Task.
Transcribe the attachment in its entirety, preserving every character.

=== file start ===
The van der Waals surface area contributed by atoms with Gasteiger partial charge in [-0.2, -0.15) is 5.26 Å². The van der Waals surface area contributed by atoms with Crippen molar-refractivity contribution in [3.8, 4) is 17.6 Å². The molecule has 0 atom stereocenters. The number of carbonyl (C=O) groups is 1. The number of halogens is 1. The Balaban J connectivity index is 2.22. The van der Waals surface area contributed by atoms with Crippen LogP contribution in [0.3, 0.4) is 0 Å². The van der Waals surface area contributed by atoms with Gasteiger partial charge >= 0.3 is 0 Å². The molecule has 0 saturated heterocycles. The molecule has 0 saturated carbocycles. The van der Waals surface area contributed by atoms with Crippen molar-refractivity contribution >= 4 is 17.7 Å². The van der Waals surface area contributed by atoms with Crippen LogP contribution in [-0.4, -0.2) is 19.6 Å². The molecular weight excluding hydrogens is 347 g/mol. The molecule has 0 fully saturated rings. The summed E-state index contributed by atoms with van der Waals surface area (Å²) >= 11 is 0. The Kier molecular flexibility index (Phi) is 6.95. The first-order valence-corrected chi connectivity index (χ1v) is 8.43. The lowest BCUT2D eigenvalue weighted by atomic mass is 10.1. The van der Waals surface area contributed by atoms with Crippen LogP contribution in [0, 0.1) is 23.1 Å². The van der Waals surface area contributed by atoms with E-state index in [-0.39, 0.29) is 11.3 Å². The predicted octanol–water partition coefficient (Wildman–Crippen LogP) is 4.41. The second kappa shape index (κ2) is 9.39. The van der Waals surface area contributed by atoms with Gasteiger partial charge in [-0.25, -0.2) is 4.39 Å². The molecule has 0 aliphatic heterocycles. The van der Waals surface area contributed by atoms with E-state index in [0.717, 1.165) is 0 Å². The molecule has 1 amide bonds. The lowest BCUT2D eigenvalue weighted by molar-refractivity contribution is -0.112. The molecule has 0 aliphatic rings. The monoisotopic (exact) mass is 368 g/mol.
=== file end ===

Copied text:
The van der Waals surface area contributed by atoms with Gasteiger partial charge in [-0.2, -0.15) is 5.26 Å². The van der Waals surface area contributed by atoms with Crippen molar-refractivity contribution in [3.8, 4) is 17.6 Å². The molecule has 0 atom stereocenters. The number of carbonyl (C=O) groups is 1. The number of halogens is 1. The Balaban J connectivity index is 2.22. The van der Waals surface area contributed by atoms with Crippen LogP contribution in [0.3, 0.4) is 0 Å². The van der Waals surface area contributed by atoms with Gasteiger partial charge >= 0.3 is 0 Å². The molecule has 0 saturated heterocycles. The molecule has 0 saturated carbocycles. The van der Waals surface area contributed by atoms with Crippen molar-refractivity contribution >= 4 is 17.7 Å². The van der Waals surface area contributed by atoms with Crippen LogP contribution in [-0.4, -0.2) is 19.6 Å². The molecular weight excluding hydrogens is 347 g/mol. The molecule has 0 fully saturated rings. The summed E-state index contributed by atoms with van der Waals surface area (Å²) >= 11 is 0. The Kier molecular flexibility index (Phi) is 6.95. The first-order valence-corrected chi connectivity index (χ1v) is 8.43. The lowest BCUT2D eigenvalue weighted by atomic mass is 10.1. The van der Waals surface area contributed by atoms with Crippen LogP contribution in [0, 0.1) is 23.1 Å². The van der Waals surface area contributed by atoms with E-state index in [-0.39, 0.29) is 11.3 Å². The predicted octanol–water partition coefficient (Wildman–Crippen LogP) is 4.41. The second kappa shape index (κ2) is 9.39. The van der Waals surface area contributed by atoms with Gasteiger partial charge in [-0.25, -0.2) is 4.39 Å². The molecule has 0 aliphatic heterocycles. The van der Waals surface area contributed by atoms with E-state index in [0.717, 1.165) is 0 Å². The molecule has 1 amide bonds. The lowest BCUT2D eigenvalue weighted by molar-refractivity contribution is -0.112. The molecule has 0 aliphatic rings. The monoisotopic (exact) mass is 368 g/mol.